Every October two New England cities, Boston, MA and Keene, NH, each hold a Pumpkin Festival. Attendees at either Festival have a chance to view all manner of pumpkin crafts and costume crafts. In fact, sometimes, the attendees at such a Festival like to wear their personal costume crafts. Those crafts might grab attention, but those costumes have not yet earned for residents in New England any sort of record.
Still the achievement of a record can be among the claims made by City authorities in Boston and Keene. Both cities achieved a world record by managing to gather in one place a previously unrecorded number of pumpkin crafts. Both cities achieved a world record by inviting their visiting artisans to light-up the pumpkin crafts on display at one particular Pumpkin Festival.
Both cities have gained added publicity from their mention in the Guinness Book of World Records. Both cities have repeatedly brought into one location a large number of lit pumpkins. Both cities have thus, in different years, managed to
gain Guinness’ notice by having the “most lit pumpkins in one place.”
Both the compilers of the Guinness Book of World Records and the organizers of the two Pumpkin Festivals understand that the jack-o-lantern is one of the most familiar pumpkin crafts. Both the book compilers and the Festival organizers seem to have appreciated the large number of artisans who willingly set-aside times to create a decorative jack-o-lantern. They have appreciated too the eagerness of such artisans to see their decorations both displayed and lighted.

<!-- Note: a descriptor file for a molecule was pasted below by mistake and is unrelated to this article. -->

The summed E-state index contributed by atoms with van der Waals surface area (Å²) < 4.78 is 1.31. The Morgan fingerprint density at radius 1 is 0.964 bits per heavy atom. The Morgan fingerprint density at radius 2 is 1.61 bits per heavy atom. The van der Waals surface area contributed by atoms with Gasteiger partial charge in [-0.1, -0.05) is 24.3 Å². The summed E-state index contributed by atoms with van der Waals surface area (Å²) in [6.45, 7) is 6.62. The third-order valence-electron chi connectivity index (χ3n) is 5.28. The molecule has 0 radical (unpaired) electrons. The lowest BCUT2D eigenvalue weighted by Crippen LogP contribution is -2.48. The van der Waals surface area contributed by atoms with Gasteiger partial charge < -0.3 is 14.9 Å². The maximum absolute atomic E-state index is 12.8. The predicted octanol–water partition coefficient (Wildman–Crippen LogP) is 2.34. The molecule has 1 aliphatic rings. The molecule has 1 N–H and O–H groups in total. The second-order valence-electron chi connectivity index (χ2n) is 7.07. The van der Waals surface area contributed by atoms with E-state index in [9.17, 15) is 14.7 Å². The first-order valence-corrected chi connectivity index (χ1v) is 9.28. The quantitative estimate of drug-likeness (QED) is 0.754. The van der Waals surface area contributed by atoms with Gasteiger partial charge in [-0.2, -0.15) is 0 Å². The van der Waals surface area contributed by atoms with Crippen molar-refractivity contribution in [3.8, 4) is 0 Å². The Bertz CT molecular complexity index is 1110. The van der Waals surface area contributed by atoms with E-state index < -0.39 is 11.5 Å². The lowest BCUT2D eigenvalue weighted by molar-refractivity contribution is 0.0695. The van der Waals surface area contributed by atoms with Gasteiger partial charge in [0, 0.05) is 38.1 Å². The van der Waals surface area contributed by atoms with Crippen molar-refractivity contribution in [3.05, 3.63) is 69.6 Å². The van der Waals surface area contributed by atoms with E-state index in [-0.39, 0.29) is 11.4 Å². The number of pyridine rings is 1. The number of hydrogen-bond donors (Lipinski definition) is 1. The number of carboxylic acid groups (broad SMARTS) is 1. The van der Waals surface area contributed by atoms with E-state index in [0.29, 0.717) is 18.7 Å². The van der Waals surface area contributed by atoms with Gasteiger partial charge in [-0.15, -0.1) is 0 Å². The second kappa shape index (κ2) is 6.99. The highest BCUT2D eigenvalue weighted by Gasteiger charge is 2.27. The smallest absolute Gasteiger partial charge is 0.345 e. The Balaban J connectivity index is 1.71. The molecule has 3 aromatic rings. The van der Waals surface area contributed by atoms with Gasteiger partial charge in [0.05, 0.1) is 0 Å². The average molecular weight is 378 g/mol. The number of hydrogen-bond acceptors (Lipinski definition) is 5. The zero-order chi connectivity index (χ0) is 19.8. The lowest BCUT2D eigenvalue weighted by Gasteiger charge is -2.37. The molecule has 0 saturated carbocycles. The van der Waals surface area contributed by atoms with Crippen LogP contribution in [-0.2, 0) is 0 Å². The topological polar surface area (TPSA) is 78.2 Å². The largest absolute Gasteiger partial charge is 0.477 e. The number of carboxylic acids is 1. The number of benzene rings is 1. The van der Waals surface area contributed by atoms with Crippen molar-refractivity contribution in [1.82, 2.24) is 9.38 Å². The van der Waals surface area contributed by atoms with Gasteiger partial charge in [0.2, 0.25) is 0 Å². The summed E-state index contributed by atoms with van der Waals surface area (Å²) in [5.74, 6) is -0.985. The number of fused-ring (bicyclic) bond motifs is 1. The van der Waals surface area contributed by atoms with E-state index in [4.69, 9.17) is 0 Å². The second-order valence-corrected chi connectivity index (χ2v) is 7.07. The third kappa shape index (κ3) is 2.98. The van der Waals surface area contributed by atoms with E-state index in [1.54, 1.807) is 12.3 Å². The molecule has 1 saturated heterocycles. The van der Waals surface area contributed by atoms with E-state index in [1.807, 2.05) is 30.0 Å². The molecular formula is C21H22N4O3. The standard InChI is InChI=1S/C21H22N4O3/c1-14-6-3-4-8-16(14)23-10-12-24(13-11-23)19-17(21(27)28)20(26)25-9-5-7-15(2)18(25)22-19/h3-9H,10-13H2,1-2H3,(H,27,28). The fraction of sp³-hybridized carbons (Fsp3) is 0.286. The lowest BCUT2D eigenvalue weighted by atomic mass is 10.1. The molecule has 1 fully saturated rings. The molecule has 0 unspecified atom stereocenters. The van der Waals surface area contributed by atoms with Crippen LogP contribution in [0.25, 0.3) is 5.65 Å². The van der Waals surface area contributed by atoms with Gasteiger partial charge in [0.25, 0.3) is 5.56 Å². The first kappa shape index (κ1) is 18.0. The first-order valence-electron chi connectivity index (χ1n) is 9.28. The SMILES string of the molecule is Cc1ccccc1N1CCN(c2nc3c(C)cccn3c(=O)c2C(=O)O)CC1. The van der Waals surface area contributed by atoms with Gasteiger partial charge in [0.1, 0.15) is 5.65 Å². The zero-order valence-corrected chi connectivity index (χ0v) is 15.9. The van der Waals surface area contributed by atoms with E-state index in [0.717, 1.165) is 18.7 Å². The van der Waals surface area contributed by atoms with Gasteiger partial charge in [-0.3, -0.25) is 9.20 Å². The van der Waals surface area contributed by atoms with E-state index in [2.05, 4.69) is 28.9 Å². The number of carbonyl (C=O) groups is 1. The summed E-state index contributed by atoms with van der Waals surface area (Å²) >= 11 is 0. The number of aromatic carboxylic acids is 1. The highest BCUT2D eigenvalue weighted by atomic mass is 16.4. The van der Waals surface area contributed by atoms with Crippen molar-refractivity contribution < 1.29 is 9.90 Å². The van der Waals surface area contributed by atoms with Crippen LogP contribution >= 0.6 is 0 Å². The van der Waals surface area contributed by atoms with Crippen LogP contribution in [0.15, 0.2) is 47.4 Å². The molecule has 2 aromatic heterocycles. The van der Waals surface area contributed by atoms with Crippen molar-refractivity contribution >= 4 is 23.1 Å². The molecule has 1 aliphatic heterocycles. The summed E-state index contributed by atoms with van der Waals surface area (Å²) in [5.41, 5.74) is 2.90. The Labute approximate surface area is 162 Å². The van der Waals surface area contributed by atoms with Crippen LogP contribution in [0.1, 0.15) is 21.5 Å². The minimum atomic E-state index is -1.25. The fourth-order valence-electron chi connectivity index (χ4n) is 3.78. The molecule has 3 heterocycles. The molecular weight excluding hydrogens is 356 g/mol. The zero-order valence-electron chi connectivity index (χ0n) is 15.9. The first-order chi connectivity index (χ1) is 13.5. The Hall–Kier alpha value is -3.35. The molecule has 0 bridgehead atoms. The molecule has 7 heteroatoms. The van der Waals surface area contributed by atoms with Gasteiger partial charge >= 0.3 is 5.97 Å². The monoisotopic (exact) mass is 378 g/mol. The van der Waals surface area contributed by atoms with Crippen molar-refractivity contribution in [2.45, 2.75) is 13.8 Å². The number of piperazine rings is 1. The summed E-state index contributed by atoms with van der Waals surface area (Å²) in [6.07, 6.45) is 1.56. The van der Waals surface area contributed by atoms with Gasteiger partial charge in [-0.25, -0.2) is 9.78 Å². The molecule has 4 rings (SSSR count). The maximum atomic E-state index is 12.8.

Neither the book compilers nor the Festival organizers may realize how much certain New England farmers also appreciate completed pumpkin crafts. Those farmers, however, have only a minimal interest in seeing the lighted crafts. Those farmers might not have been at either the 2003 record-breaking Festival collection at Keene or the 2006 record-breaking collection at Boston.
So if certain New England farmers did not take an interest in the lighted pumpkins, why then do those same farmers appreciate the existence of the Festivals’ pumpkin crafts? The pig farmers appreciate those crafts, because, once the Festivals are over, those farmers can feed the broken pumpkins to their pigs.
Perhaps someday one New England pig will eat so many pumpkin pieces that that pig will become unusually large. Perhaps someday the owner of one such New England pig will send to Guinness Book of World Records a report about the size of one especially large pig on one particular New England farm.
If that were to happen, then the pumpkin carvers in New England would be able to claim credit for at least three different world records.